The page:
Dec. 11, 2014 – The Geospatial Information & Technology Association (GITA), in partnership with the United Nations Platform for Space-based Information for Disaster Management and Emergency Response (UN-SPIDER), conducted its first international Geospatially Enabling Community Collaboration (GECCo) event in Hanoi, Vietnam at the Hanoi Club from 10-13 November. The GITA team, comprised of Talbot Brooks (Delta State University), Dave DiSera (EMA Inc.), and Dick Kotapish (Lake County, OH GIS Dept.), worked with Dr. Shirish Ravan (UN-SPIDER) to coordinate the meeting with Vietnam partners Dr. Hoang Van Thang (Vice-Minister of Agriculture and Rural Development) and Mr. Dang Quang Minh (Director of the Disaster Management Center). This workshop was an outgrowth of a prior UN-SPIDER Technical Advisory Mission conducted in March of 2013 which identified data sharing across governmental agencies as a challenge for realizing the true benefits of applying geospatial technologies to disaster management.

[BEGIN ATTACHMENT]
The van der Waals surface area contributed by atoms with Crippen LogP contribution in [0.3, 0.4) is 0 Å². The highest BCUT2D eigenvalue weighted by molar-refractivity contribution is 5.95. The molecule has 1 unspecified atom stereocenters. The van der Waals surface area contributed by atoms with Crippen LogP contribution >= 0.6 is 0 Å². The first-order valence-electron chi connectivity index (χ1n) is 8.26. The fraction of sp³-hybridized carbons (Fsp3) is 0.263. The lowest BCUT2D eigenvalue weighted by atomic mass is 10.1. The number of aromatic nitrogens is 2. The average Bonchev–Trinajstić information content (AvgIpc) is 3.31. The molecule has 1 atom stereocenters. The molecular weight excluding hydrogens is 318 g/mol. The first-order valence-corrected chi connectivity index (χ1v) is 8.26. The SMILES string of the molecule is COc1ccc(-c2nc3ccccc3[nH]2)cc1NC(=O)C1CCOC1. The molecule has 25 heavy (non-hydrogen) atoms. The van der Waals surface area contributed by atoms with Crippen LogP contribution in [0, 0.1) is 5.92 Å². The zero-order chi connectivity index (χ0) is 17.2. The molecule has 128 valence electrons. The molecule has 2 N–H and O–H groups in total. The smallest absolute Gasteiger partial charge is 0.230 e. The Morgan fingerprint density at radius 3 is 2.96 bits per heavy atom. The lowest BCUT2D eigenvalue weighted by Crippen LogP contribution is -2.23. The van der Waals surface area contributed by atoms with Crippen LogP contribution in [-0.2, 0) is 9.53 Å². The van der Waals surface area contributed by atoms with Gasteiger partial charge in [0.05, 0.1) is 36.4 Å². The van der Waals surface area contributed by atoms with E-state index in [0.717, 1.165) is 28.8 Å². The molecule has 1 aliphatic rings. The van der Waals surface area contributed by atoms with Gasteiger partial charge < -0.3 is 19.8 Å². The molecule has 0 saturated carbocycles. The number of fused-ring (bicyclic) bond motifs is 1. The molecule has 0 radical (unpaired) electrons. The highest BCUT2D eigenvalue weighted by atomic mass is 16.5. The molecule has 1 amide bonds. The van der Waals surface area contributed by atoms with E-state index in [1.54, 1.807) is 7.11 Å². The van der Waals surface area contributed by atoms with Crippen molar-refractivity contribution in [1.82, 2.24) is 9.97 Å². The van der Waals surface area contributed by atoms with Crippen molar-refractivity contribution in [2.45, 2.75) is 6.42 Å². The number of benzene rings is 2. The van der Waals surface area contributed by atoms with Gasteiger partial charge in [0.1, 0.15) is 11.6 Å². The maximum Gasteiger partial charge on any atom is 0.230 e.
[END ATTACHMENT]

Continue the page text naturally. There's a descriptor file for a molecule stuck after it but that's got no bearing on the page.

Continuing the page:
Prior GECCo workshops conducted in the United States revealed that the most significant barrier to successfully applying geospatial information technologies to disaster management is not a lack of technical expertise or capacity, but rather the compartmentalization of pertinent data and personnel resources among stakeholder groups. The GECCo agenda seeks to gather together stakeholders, particularly those from the critical infrastructure domain, to identify barriers to collaboration and help them identify successful policies and practices which would help them better work together and share resources to plan for, mitigate, respond to, and recover from disaster.
As a rapidly developing nation, Vietnam faces unique challenges when compared with the United States and Canada. Geospatial technologies were embraced by government agencies and supporting non-governmental organizations working in the region early-on, but without the benefit of a formal coordinating body similar to the Federal Geographic Data Committee or a well-planned national spatial data infrastructure. Without such, a diversity of systems, standards, and methodologies has arisen independently across numerous stake-holder organizations. The GECCo team was able to provide several initial recommendations which would better unite Vietnam’s geospatial community while fostering greater future coordination and return on investment. These recommendations will be formalized in a report later this year and follow-on workshops are planned for 2015.
Individuals interested in becoming part of the GECCo program of work are encouraged to contact Talbot Brooks at firstname.lastname@example.org.